Last March, President Obama appointed Sonny Ramaswamy as director of the USDA's National Institute of Food and Agriculture (NIFA). Ramaswamy, an entomologist, grew up in India at a time when food was scarce.
However, he also experienced firsthand how research - especially agricultural research - can transform a country for the better. Throughout his career, Ramaswamy served in administrative, educational and research capacities at multiple land-grant universities across the country. Prior to joining NIFA, Ramaswamy was dean at Oregon State University's College of Agricultural Sciences.
Ramaswamy recently discussed his vision for NIFA's current research endeavors.
Regarding how his previous experiences will influence his new role as director of NIFA Ramaswamy says: "I had the privilege of coming to the U.S. and have been educated because of American taxpayer investments. America provided food aid to India. I also met Norm Borlaug, "the father of the Green Revolution," when I was an undergraduate student in the early 1970s in India. All of this had a huge influence on me."
He adds, "I've been at multiple land-grant universities, beginning in India. I have a very broad perspective that few others have because they tend to stay at one institution and they have a much more narrow focus. In some ways, my experiences contribute to my thinking about the challenges that we face as humanity a little bit differently."
As examples, he views NIFA not just about food and agriculture, it's also about jobs and the economy. It's about agricultural competitiveness. It's about farmers and ranchers and putting a few more dollars in their pockets. "This is the perspective that I bring to the table," he states.
In explaining NIFA's role, he says, "NIFA's bottom-line mission is to invest monetary resources to enable research that advances our food and agricultural enterprise. That's a very broad enterprise and within that enterprise is animal agriculture."
Ramaswamy explains that NIFA's research priorities are organized around five themes from nutrition and childhood obesity to food safety to climate change to food security to sustainable bioenergy. Within each theme, there are a slew of sub-priorities, whether it's animal production, plant production, dealing with insects and pathogens or dealing with the specifics of food safety or youth and family issues.
A concern that Ramaswamy expresses is the state of funding for research in agriculture today. He says, "It's not commensurate with the needs. We're reaping the benefits of investments that America made in the 1950s. Now, we need to make investments for the next 40 years, when the earth's population is predicted to reach about 9.5 billion people."
Putting that into context, he questions: What should we be doing now? How are we going to raise our cows? Are there different ways of doing it? Are there better ways of improving nutrient management? Are there better ways of utilizing water?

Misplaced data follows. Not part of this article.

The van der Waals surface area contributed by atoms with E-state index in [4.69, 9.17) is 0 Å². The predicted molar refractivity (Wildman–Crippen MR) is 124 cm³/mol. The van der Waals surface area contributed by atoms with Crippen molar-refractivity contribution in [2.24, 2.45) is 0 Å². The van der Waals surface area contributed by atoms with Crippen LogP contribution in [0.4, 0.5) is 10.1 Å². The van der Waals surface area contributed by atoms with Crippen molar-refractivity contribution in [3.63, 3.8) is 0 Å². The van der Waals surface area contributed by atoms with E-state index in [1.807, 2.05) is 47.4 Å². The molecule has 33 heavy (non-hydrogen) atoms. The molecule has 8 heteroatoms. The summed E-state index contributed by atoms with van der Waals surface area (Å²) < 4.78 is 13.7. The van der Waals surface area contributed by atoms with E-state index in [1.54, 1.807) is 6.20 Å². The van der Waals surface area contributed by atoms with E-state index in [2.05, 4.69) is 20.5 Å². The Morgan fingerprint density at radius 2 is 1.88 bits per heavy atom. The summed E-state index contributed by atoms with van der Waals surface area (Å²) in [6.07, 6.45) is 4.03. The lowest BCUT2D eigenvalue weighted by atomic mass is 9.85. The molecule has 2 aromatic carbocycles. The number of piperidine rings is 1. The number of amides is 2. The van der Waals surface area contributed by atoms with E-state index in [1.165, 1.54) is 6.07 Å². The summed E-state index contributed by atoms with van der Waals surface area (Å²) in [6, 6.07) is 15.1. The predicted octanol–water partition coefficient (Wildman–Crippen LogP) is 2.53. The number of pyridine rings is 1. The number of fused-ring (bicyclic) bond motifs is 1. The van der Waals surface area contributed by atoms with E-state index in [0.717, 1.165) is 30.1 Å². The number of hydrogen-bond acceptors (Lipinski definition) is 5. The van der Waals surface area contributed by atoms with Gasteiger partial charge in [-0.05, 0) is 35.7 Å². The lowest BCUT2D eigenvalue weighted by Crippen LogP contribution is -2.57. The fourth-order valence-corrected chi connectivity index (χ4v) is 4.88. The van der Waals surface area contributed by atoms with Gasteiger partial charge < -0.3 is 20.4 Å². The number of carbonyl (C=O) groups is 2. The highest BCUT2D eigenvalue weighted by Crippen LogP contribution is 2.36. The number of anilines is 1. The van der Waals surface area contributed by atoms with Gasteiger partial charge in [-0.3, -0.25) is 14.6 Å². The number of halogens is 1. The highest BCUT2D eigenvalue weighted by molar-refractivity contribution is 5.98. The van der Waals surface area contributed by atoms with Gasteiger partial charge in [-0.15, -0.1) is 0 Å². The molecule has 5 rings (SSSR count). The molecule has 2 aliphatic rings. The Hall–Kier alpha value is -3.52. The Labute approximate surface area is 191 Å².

He continues, "Things are going a-begging. The part of the American economy that agriculture is part of, what it contributes to, the enormity of the challenges and the investments we make as a nation, is unfortunately not commensurate. Add to that the situation at the state level and you end up with a double whammy - because many states are having a lot of difficulty with the economic situation.
To improve the support for funding for new research initiatives, Ramaswamy advises "Speaking with one voice."
He adds, "We need to be thinking about how research enables America to be several steps ahead of the competition. If we can all speak with one voice, whether it's going to Congress or to the local state legislatures and bringing in private enterprise, as a new compact, I think we are going to make a lot of headway.
"This is not a Republican issue or a Democrat issue - it is an American issue. We are global leaders when it comes to food. However, if we're interested in ensuring America's competitiveness on a global scene, we're going to have to think of how to make the investments necessary to keep us ahead of the game."
He also emphasizes that every dollar invested in agricultural research returns $20 to $30. "There is no other enterprise where you have that sort of a return on investment," he states.
Among his own priorities, Ramaswamy says, "The number one thing that I would like to accomplish is for food and agriculture to be recognized as an important part of our nation's enterprise. If I can get that done in six years, I'd be very happy. Obviously, I want to go around and use it as a bully pulpit ... and be unapologetic, excited and passionate about it."
He adds, "The second thing that I want to do is really convince people and Congress that, at the end of the day, we are responding to you. We listen - and my agency is not doing things unilaterally. Everything that we do is all stakeholder-driven. There are no unilateral decisions made by me. And getting the commensurate resources, as well, would be the three things that I would like to accomplish in the next six years."